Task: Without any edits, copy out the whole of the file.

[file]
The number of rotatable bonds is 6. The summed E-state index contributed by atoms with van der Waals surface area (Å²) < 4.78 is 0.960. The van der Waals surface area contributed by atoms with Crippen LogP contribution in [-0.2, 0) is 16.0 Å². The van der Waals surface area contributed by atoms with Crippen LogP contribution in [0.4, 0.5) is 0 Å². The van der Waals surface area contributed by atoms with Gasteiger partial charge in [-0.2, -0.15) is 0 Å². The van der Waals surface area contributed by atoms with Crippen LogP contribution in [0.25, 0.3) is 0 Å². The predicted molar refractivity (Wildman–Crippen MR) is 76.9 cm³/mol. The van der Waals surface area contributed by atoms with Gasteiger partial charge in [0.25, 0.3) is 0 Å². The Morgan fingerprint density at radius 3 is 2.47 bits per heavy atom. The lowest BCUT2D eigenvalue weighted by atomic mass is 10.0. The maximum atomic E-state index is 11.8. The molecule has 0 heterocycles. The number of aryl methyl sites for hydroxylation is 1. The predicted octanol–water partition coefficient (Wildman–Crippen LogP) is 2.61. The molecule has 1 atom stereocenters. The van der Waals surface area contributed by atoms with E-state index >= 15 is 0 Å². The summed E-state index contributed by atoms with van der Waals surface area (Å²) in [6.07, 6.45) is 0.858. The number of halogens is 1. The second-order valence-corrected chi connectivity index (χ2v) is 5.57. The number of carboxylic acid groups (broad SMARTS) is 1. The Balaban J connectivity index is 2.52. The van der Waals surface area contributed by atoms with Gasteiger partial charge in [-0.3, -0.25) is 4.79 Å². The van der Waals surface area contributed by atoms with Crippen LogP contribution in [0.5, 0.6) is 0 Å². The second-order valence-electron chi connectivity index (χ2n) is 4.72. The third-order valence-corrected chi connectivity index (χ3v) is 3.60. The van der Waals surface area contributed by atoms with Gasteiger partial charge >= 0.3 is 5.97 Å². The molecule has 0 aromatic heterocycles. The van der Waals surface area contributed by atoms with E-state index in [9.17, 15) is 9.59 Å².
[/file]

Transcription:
The number of rotatable bonds is 6. The summed E-state index contributed by atoms with van der Waals surface area (Å²) < 4.78 is 0.960. The van der Waals surface area contributed by atoms with Crippen LogP contribution in [-0.2, 0) is 16.0 Å². The van der Waals surface area contributed by atoms with Crippen LogP contribution in [0.4, 0.5) is 0 Å². The van der Waals surface area contributed by atoms with Gasteiger partial charge in [-0.2, -0.15) is 0 Å². The van der Waals surface area contributed by atoms with Crippen LogP contribution in [0.25, 0.3) is 0 Å². The predicted molar refractivity (Wildman–Crippen MR) is 76.9 cm³/mol. The van der Waals surface area contributed by atoms with Gasteiger partial charge in [0.25, 0.3) is 0 Å². The Morgan fingerprint density at radius 3 is 2.47 bits per heavy atom. The lowest BCUT2D eigenvalue weighted by atomic mass is 10.0. The maximum atomic E-state index is 11.8. The molecule has 0 heterocycles. The number of aryl methyl sites for hydroxylation is 1. The predicted octanol–water partition coefficient (Wildman–Crippen LogP) is 2.61. The molecule has 1 atom stereocenters. The van der Waals surface area contributed by atoms with E-state index >= 15 is 0 Å². The summed E-state index contributed by atoms with van der Waals surface area (Å²) in [6.07, 6.45) is 0.858. The number of halogens is 1. The second-order valence-corrected chi connectivity index (χ2v) is 5.57. The number of carboxylic acid groups (broad SMARTS) is 1. The Balaban J connectivity index is 2.52. The van der Waals surface area contributed by atoms with Gasteiger partial charge in [-0.3, -0.25) is 4.79 Å². The van der Waals surface area contributed by atoms with Crippen LogP contribution in [0.5, 0.6) is 0 Å². The second-order valence-electron chi connectivity index (χ2n) is 4.72. The third-order valence-corrected chi connectivity index (χ3v) is 3.60. The van der Waals surface area contributed by atoms with Gasteiger partial charge >= 0.3 is 5.97 Å². The molecule has 0 aromatic heterocycles. The van der Waals surface area contributed by atoms with E-state index in [9.17, 15) is 9.59 Å².